Based upon all the evidence, we find that the jury could reasonably believe that age was a determining factor in K.C. Life's decision to terminate Washburn. We therefore conclude that the district court erred in granting K.C. Life's motion for judgment n.o.v. as to the age discrimination claim.
Conditional Grant of New Trial
Next, Washburn argues that the district court abused its discretion in conditionally granting K.C. Life's alternative motion for new trial, and that the jury's verdict should be reinstated. We first note that the district court's authority to grant or deny a new trial is a matter of discretion which will not be reversed on appeal absent a strong showing of clear abuse. Leichihman v. Pickwick Int'l, 814 F.2d 1263, 1267-68 (8th Cir.1987); Craft v. Metromedia, Inc., 766 F.2d 1205, 1221 (8th Cir.1985), cert. denied, 475 U.S. 1058, 106 S.Ct. 1285, 89 L.Ed.2d 592 (1986). On a motion for new trial, the district court has wider, though not unlimited, latitude than when considering a judgment n.o.v. Day v. Amax, Inc., 701 F.2d 1258, 1262-63 (8th Cir.1983), (quoting Fireman's Fund Ins. Co. v. Aalco Wrecking Co., 466 F.2d 179, 186 (8th Cir.1972), cert. denied, 410 U.S. 930, 93 S.Ct. 1371, 35 L.Ed.2d 592 (1973)). Specifically, the court is not required to give the prevailing party the benefit of every favorable inference and it may consider the weight of the evidence, and set aside the verdict, in order to prevent a miscarriage of justice. Id.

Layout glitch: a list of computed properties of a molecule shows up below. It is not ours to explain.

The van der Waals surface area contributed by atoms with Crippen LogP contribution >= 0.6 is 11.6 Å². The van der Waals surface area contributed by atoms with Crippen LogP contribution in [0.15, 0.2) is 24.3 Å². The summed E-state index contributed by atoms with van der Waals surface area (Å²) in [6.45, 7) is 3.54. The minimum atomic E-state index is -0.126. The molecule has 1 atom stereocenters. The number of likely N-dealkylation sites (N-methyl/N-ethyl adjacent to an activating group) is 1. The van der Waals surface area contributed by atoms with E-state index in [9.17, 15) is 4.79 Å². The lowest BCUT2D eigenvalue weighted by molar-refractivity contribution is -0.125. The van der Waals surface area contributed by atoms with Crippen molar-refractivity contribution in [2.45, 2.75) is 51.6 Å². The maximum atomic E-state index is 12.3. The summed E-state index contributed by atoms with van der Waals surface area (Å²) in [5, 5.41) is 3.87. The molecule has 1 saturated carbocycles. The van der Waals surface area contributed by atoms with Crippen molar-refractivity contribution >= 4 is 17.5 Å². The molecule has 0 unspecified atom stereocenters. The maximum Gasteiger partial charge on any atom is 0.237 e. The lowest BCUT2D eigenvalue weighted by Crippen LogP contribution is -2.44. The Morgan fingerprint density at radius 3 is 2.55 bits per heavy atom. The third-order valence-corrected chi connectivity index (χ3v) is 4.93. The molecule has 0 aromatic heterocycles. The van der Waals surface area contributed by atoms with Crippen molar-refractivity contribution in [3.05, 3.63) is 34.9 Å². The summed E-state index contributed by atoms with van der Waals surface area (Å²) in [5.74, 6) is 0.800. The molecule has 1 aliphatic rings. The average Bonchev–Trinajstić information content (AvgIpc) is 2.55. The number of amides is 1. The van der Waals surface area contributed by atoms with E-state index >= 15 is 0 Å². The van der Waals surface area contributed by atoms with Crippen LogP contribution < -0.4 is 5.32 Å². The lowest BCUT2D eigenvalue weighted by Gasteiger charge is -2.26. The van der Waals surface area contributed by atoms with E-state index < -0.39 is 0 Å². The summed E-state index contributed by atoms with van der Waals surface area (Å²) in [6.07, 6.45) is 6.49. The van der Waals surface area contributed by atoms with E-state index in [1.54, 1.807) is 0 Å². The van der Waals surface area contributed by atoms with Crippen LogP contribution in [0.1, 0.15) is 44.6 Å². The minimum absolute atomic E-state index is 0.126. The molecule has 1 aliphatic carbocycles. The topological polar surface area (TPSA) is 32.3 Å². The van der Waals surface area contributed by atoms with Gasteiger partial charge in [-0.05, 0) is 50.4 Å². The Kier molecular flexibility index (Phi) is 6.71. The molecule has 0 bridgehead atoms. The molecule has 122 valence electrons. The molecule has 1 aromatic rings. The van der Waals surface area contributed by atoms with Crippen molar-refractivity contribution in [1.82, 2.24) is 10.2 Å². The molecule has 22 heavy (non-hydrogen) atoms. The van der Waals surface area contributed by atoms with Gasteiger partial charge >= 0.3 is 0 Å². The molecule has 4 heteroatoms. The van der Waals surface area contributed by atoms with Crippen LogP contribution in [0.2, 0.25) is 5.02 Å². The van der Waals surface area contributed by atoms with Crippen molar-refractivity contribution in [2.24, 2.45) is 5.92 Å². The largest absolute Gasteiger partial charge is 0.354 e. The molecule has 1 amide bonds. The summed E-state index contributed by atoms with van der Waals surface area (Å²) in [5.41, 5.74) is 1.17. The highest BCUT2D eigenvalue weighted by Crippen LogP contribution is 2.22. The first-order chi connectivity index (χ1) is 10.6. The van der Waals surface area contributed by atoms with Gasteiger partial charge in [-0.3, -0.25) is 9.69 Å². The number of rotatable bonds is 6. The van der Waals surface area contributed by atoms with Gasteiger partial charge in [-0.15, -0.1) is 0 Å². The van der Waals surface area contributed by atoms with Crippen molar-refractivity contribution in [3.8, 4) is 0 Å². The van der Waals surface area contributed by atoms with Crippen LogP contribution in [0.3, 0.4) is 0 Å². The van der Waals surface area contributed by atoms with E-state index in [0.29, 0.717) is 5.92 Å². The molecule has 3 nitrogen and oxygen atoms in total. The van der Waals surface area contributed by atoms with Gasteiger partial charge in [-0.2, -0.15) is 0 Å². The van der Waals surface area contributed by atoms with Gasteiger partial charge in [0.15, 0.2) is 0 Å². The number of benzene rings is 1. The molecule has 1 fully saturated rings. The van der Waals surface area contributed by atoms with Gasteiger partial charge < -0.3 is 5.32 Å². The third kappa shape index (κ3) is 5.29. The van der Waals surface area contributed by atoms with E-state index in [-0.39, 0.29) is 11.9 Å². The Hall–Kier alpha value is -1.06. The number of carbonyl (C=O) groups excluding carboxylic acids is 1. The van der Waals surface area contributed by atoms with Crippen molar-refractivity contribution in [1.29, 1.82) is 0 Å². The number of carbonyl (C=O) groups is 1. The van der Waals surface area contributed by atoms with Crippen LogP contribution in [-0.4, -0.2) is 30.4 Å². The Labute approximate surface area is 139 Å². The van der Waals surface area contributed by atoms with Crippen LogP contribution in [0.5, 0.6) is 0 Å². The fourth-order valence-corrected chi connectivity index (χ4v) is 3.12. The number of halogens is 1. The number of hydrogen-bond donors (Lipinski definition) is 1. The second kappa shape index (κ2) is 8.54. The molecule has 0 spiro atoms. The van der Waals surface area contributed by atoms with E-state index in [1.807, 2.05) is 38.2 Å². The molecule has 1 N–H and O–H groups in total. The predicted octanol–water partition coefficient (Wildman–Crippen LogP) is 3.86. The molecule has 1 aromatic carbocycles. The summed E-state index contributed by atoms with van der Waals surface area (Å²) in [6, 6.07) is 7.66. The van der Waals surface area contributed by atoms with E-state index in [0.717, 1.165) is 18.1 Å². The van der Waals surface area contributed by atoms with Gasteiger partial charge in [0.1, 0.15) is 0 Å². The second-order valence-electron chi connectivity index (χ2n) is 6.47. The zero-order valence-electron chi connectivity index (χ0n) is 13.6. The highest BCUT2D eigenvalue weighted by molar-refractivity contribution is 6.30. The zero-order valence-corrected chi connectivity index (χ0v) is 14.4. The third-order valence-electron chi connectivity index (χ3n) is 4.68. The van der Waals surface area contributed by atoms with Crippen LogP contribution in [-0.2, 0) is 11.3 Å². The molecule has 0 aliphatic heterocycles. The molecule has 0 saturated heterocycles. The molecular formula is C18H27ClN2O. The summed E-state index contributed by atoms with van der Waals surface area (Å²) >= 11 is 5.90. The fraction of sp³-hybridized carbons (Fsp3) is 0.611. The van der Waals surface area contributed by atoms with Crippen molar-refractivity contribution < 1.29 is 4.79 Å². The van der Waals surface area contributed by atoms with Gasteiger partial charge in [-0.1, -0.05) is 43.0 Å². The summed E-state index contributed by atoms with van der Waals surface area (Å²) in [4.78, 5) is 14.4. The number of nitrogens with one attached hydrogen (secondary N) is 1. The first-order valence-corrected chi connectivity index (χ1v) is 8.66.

Notwithstanding this broad latitude, the court is not free to set aside a jury verdict and to grant a new trial merely because it believes the jury could have drawn different inferences or that another result would be more reasonable. Fireman's Fund, supra, 466 F.2d at 186-87. The court must feel that the jury clearly reached a seriously erroneous result, and further, must state its reasons for concluding that the verdict is against the great weight of the evidence. Leichihman, supra, 814 F.2d at 1267. This court has also previously recognized that a new trial should not be granted where there is no valid purpose for submitting the case to another jury, where the evidence and legal principles are simple enough so as not to confuse the jury, or where the evidence is such that reasonable men may differ. Fireman's Fund, supra, 466 F.2d at 186-87.
In the present case, the court stated that the plaintiff's evidence failed to provide any reasonable basis to support the jury's verdict, and concluded that, "[t]he only way the jury in this case could have reached the conclusion that age was a determining factor was to have inferred that conclusion from the mere facts of plaintiff's age and thus his membership in the age group protected by the statute."